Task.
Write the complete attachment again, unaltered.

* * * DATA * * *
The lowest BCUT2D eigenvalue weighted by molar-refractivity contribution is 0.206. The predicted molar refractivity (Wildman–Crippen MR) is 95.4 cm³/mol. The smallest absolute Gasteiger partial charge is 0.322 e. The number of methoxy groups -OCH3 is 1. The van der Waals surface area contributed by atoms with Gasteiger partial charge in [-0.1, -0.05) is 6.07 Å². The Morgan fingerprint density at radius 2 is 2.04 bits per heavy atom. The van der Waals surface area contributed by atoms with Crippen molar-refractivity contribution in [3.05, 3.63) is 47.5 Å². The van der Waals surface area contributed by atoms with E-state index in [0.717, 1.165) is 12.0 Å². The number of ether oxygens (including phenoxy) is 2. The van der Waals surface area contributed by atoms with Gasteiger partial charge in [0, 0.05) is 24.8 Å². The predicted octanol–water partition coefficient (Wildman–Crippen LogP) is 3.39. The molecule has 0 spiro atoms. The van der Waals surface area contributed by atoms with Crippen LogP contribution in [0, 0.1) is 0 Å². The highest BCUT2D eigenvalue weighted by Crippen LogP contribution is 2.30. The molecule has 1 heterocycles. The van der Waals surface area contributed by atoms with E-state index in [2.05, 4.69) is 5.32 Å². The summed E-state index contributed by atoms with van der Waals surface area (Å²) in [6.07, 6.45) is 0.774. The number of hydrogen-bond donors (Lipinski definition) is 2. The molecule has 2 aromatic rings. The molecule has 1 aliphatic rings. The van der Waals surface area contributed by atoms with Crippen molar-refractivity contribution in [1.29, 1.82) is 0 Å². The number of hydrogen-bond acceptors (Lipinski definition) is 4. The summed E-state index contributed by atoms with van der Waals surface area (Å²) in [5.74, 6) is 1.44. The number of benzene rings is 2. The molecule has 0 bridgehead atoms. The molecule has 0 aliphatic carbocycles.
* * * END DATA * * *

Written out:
The lowest BCUT2D eigenvalue weighted by molar-refractivity contribution is 0.206. The predicted molar refractivity (Wildman–Crippen MR) is 95.4 cm³/mol. The smallest absolute Gasteiger partial charge is 0.322 e. The number of methoxy groups -OCH3 is 1. The van der Waals surface area contributed by atoms with Gasteiger partial charge in [-0.1, -0.05) is 6.07 Å². The Morgan fingerprint density at radius 2 is 2.04 bits per heavy atom. The van der Waals surface area contributed by atoms with Crippen molar-refractivity contribution in [3.05, 3.63) is 47.5 Å². The van der Waals surface area contributed by atoms with E-state index in [0.717, 1.165) is 12.0 Å². The number of ether oxygens (including phenoxy) is 2. The van der Waals surface area contributed by atoms with Gasteiger partial charge in [0, 0.05) is 24.8 Å². The predicted octanol–water partition coefficient (Wildman–Crippen LogP) is 3.39. The molecule has 0 spiro atoms. The van der Waals surface area contributed by atoms with Crippen LogP contribution in [0, 0.1) is 0 Å². The highest BCUT2D eigenvalue weighted by Crippen LogP contribution is 2.30. The molecule has 1 heterocycles. The van der Waals surface area contributed by atoms with E-state index in [2.05, 4.69) is 5.32 Å². The summed E-state index contributed by atoms with van der Waals surface area (Å²) in [6.07, 6.45) is 0.774. The number of hydrogen-bond donors (Lipinski definition) is 2. The molecule has 2 aromatic rings. The molecule has 1 aliphatic rings. The van der Waals surface area contributed by atoms with Crippen molar-refractivity contribution in [1.29, 1.82) is 0 Å². The number of hydrogen-bond acceptors (Lipinski definition) is 4. The summed E-state index contributed by atoms with van der Waals surface area (Å²) in [5.74, 6) is 1.44. The number of benzene rings is 2. The molecule has 0 bridgehead atoms. The molecule has 0 aliphatic carbocycles.